Now that I am in the process of searching for cover designers, one of the things I am going to insist on is that the cover design look just as good, if not better, as a thumbnail image as it does as a full size cover.

It would be a shame if I write a fantastic novel with a great cover design and it never sells because the cover lacks enough appeal as a thumbnail image to draw readers to the product page.

Monday, August 22, 2016

Want to See if You Can Write Fiction?

It is one thing to write non-fiction. It is an entirely different matter to write good fiction. Many successful nonfiction writers have tried and failed to succeed in the competitive arena of fiction. 

About a year ago the fiction bug bit me. I began researching what I could find about the writing fiction as opposed to non-fiction. It was daunting. Nearly every author of fiction who wrote about their early experiences said their first novels were trash and have never seen the light of day.

I have no illusions that I will write The Great American Novel. I do want to recover my costs in getting the book to market. That means I have to sell a few copies at a minimum.

Rather than self-publish a series of terrible novels and ruin any potential brand I might eventually be able to build for myself as a fiction author, I followed the advice of one individual and tried my hand at writing fanfiction. It was a far better endeavor than trying to write my first novel from scratch.

By borrowing a universe and characters created by someone else, you can write stories and concentrate on your storytelling and writing skills. You don't have to invent everything yourself.

Haven written a dozen stories and over 500,000 words in the past year, I took the time to sit down and read my stories in chronological order. I cringed as I read the first story, which at the time I had thought was pretty good. The reviews were critical of my writing but not the story I told.

As time passed, my writing got better and the stories were much more readable. The reviewers, many of whom stuck with me, praised my writing when it was better, pointed out errors that needed to be corrected and cheered me along in the process.

Is this approach for everyone who would like to try their hand at writing fiction? Probably not. But it has been a big help for me in shortening the learning curve.

Want to try your hand at this approach? Visit Fanfiction.net.

Thursday, June 30, 2016

Building an Author Platform - Some Lessons Learned

I have a reasonable grasp on how a built a successful Author's Platform for a non-fiction series of books. Now that I have decided to take the leap and enter the world of writing fiction, I have to start the process of building an Author's Platform to support my new writing endeavor. 

Based on my own experience, I have started a new blog to serve as a focal point for my planned series of fictional novels. The blog will serve two primary purposes for potential and actual readers of my fictional universe and characters.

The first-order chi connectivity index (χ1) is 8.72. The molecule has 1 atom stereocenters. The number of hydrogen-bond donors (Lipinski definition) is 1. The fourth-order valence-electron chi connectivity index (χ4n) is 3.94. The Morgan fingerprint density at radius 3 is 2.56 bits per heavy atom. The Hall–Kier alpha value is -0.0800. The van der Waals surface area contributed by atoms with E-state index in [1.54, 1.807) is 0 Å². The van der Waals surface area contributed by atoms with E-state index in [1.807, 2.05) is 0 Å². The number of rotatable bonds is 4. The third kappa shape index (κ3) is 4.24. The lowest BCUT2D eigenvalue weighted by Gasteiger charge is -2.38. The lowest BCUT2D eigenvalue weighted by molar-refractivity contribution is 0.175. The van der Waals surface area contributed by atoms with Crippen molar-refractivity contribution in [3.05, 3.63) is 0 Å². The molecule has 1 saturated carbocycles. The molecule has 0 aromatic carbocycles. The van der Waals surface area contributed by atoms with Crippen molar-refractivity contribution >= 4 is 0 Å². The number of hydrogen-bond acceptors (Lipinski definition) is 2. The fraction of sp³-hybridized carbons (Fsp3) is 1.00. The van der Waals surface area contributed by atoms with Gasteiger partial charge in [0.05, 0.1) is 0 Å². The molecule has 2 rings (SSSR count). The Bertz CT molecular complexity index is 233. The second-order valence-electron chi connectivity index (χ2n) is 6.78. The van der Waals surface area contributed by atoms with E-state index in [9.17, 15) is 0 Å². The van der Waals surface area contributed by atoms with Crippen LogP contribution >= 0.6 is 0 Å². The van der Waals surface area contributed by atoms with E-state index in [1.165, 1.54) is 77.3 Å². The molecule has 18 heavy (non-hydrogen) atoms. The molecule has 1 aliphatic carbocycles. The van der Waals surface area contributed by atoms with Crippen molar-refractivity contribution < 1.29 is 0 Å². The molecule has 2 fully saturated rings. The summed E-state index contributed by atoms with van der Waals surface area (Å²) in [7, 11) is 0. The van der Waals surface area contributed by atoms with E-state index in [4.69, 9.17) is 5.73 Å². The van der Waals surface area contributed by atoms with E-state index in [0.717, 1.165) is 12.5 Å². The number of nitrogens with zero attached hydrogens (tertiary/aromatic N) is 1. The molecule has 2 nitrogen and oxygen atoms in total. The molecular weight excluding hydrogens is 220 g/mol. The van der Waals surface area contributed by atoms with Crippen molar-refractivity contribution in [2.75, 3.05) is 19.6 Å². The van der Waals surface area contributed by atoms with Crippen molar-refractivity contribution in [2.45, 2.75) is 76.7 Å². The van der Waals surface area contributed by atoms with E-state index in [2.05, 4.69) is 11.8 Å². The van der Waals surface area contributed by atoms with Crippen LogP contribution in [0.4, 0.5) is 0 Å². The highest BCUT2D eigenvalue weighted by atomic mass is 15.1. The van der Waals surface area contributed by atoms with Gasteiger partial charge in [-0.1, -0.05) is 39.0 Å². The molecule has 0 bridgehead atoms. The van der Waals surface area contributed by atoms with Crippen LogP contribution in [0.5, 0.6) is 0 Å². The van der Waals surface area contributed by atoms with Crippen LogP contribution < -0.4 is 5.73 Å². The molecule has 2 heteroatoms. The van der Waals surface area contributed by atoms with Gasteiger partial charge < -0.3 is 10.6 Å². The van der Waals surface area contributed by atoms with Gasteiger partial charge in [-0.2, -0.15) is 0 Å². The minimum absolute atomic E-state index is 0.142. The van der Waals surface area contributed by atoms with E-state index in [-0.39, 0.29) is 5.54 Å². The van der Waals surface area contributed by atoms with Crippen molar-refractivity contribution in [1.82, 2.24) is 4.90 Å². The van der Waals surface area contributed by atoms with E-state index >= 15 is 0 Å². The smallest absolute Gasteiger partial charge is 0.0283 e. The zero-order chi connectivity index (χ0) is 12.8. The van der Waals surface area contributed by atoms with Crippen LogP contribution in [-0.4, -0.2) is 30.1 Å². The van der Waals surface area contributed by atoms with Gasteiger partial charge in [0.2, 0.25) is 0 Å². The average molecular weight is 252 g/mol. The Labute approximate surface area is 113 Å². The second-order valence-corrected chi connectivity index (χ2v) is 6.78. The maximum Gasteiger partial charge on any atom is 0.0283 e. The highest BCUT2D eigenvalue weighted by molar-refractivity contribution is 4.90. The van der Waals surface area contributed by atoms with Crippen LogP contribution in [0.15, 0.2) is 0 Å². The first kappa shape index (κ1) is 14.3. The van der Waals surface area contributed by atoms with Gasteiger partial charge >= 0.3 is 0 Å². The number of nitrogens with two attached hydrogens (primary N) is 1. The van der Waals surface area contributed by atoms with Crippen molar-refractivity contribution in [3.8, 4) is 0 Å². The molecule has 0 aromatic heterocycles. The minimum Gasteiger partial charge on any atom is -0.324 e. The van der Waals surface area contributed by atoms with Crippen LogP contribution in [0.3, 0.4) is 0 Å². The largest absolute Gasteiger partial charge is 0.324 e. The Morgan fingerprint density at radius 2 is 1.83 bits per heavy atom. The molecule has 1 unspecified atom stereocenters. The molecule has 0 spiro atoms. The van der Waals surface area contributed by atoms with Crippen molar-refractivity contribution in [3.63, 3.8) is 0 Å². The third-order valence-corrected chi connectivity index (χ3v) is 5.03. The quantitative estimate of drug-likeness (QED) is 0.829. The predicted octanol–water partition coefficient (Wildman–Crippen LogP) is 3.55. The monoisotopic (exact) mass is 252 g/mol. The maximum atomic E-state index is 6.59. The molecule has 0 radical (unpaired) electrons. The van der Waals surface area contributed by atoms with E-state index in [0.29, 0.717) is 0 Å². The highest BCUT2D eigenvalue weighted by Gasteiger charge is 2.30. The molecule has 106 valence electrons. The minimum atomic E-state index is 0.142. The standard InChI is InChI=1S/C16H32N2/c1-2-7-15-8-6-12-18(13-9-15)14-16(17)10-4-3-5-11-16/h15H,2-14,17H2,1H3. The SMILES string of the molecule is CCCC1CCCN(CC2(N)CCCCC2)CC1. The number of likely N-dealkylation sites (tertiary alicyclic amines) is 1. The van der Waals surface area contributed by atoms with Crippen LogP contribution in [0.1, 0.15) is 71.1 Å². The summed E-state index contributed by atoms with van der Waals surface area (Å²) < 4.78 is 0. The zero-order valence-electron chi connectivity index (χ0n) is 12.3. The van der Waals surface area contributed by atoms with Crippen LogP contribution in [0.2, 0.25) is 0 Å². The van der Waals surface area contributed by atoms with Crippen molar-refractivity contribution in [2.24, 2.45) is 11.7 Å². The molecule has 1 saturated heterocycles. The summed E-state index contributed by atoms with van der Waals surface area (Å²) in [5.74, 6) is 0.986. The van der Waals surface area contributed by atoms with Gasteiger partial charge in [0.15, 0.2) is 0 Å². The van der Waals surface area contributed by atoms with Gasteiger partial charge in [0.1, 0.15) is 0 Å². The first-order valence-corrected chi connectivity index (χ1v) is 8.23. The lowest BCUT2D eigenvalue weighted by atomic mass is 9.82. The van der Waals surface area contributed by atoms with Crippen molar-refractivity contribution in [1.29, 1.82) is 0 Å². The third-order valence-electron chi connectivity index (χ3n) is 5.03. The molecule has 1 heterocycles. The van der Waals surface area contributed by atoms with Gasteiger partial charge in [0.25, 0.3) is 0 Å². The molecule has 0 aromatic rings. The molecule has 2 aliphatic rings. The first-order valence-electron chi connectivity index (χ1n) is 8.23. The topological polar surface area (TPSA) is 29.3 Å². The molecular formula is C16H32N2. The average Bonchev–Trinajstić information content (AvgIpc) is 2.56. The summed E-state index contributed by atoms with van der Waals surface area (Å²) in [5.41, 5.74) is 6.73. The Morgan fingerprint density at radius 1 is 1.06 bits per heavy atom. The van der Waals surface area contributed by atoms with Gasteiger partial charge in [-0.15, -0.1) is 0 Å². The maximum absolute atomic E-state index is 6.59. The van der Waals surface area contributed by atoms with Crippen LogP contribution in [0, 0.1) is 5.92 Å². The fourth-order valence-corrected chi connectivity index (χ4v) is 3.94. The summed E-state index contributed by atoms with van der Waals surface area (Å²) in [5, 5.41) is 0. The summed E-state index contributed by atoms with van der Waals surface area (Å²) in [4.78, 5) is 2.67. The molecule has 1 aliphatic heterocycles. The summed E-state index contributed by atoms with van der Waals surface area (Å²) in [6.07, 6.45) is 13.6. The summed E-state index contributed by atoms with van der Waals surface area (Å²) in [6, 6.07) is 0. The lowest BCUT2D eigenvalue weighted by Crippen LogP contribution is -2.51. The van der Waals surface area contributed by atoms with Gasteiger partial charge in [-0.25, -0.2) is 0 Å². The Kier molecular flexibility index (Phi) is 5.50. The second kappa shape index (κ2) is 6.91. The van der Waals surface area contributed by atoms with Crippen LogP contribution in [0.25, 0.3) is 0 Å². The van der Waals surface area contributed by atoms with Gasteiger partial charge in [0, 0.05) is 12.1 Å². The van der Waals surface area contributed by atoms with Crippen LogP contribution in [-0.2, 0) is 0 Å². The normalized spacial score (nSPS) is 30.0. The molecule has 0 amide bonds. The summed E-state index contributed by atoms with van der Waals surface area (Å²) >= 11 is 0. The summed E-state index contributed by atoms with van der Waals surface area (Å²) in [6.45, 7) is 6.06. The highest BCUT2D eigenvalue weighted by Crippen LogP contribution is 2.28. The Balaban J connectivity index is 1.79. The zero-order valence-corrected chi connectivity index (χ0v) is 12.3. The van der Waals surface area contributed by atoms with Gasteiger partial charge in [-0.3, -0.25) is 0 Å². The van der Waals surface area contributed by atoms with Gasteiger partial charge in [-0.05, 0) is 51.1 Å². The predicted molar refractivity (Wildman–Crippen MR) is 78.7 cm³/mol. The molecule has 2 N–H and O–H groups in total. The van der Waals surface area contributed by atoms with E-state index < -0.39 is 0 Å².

The first function, and perhaps most important to readers, will be to serve as a source of backstory information about the characters, the universe they live in and from time to time, short stories in the current time frame the stories take place, filling in story or simply ideas that won't fit in a novel but are fun for the readers, if I can attract them, so the readers can follow their favorite character's lives outside of the story line of a novel.

The second function will be to announce when new books, short stories or updates are available. Sales, free books, etc. will be announced on the blog, all in an effort to increase readership of my books, boost those Amazon sales rankings, and in general market my books as they become available.

As time allows, the blog may include some brief looks into my thinking about the characters, stories and how I view the universe I have created for my stories to take place.

E-mail lists can get expensive. Experience with so called free e-mail lists has not been positive. In time, as sales permit, I will start an e-mail list that will support the blog. Or I may not. Many fiction authors do send out e-mails, primarily to announce new titles or special offers.

For that reason, I am leaning towards building an e-mail list as time and money allow me to.

E-newsletters can eat up a lot of time and motivation. For that reason, I am going to take a wait and see approach.

Facebook and Twitter (Instagram, etc.) are not platforms I spend anytime on at all, either as a creator or consumer. I tried both and did not see any benefit in sales from all the time I invested on those two platforms. So for now, I'm not going to enter the world of social media. I'd rather spend my time writing and engaging in marketing efforts I have been successful with.

This is not to say I won't take up social media in the future. Right now, I need to get the first two novels done and in print. Time is a limited commodity. There is little doubt social media can be an effective marketing tool, I just don't have the energy and time at the moment to master the skills necessary.

For those of you who were friends of the sadly short lived Sci-Fi series, Firefly with the follow up movie Serenity, you might be interested in my novels. While not a western style sci-fi space opera, my stories will be a cross between classic noir detective stories and science fiction.